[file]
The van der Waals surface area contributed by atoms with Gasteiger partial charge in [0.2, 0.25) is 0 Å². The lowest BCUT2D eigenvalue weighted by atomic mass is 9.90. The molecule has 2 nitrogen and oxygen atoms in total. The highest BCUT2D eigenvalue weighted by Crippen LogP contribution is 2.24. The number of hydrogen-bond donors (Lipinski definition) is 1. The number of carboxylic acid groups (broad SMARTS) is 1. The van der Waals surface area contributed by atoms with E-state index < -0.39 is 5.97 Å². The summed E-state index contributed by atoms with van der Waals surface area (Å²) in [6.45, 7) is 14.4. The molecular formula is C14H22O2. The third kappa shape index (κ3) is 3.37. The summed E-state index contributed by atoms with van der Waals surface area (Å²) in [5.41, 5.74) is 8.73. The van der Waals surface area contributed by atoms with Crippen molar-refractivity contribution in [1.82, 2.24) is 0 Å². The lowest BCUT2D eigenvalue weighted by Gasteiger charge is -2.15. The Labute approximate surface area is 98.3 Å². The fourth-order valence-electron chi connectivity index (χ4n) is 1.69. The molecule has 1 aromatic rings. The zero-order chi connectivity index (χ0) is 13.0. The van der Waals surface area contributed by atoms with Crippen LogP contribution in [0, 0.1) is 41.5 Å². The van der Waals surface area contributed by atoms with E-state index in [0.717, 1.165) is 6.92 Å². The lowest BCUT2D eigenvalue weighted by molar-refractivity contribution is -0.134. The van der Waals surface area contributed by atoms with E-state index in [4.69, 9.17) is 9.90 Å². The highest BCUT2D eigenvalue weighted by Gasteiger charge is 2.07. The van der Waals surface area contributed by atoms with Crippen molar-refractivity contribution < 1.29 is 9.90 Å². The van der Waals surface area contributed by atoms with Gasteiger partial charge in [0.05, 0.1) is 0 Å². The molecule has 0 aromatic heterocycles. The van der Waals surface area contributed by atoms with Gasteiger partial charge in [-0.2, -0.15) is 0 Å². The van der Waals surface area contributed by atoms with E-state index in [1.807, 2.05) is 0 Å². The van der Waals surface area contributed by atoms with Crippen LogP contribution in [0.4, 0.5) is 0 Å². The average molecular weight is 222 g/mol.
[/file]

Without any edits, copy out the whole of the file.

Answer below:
The van der Waals surface area contributed by atoms with Gasteiger partial charge in [0.2, 0.25) is 0 Å². The lowest BCUT2D eigenvalue weighted by atomic mass is 9.90. The molecule has 2 nitrogen and oxygen atoms in total. The highest BCUT2D eigenvalue weighted by Crippen LogP contribution is 2.24. The number of hydrogen-bond donors (Lipinski definition) is 1. The number of carboxylic acid groups (broad SMARTS) is 1. The van der Waals surface area contributed by atoms with E-state index < -0.39 is 5.97 Å². The summed E-state index contributed by atoms with van der Waals surface area (Å²) in [6.45, 7) is 14.4. The molecular formula is C14H22O2. The third kappa shape index (κ3) is 3.37. The summed E-state index contributed by atoms with van der Waals surface area (Å²) in [5.41, 5.74) is 8.73. The van der Waals surface area contributed by atoms with Crippen molar-refractivity contribution in [1.82, 2.24) is 0 Å². The lowest BCUT2D eigenvalue weighted by Gasteiger charge is -2.15. The Labute approximate surface area is 98.3 Å². The fourth-order valence-electron chi connectivity index (χ4n) is 1.69. The molecule has 1 aromatic rings. The zero-order chi connectivity index (χ0) is 13.0. The van der Waals surface area contributed by atoms with Crippen LogP contribution in [0, 0.1) is 41.5 Å². The van der Waals surface area contributed by atoms with E-state index in [0.717, 1.165) is 6.92 Å². The lowest BCUT2D eigenvalue weighted by molar-refractivity contribution is -0.134. The van der Waals surface area contributed by atoms with E-state index in [4.69, 9.17) is 9.90 Å². The highest BCUT2D eigenvalue weighted by Gasteiger charge is 2.07. The van der Waals surface area contributed by atoms with Crippen molar-refractivity contribution < 1.29 is 9.90 Å². The van der Waals surface area contributed by atoms with Gasteiger partial charge in [0.05, 0.1) is 0 Å². The molecule has 0 aromatic heterocycles. The van der Waals surface area contributed by atoms with Gasteiger partial charge in [-0.2, -0.15) is 0 Å². The van der Waals surface area contributed by atoms with E-state index in [1.807, 2.05) is 0 Å². The van der Waals surface area contributed by atoms with Crippen LogP contribution in [0.4, 0.5) is 0 Å². The average molecular weight is 222 g/mol.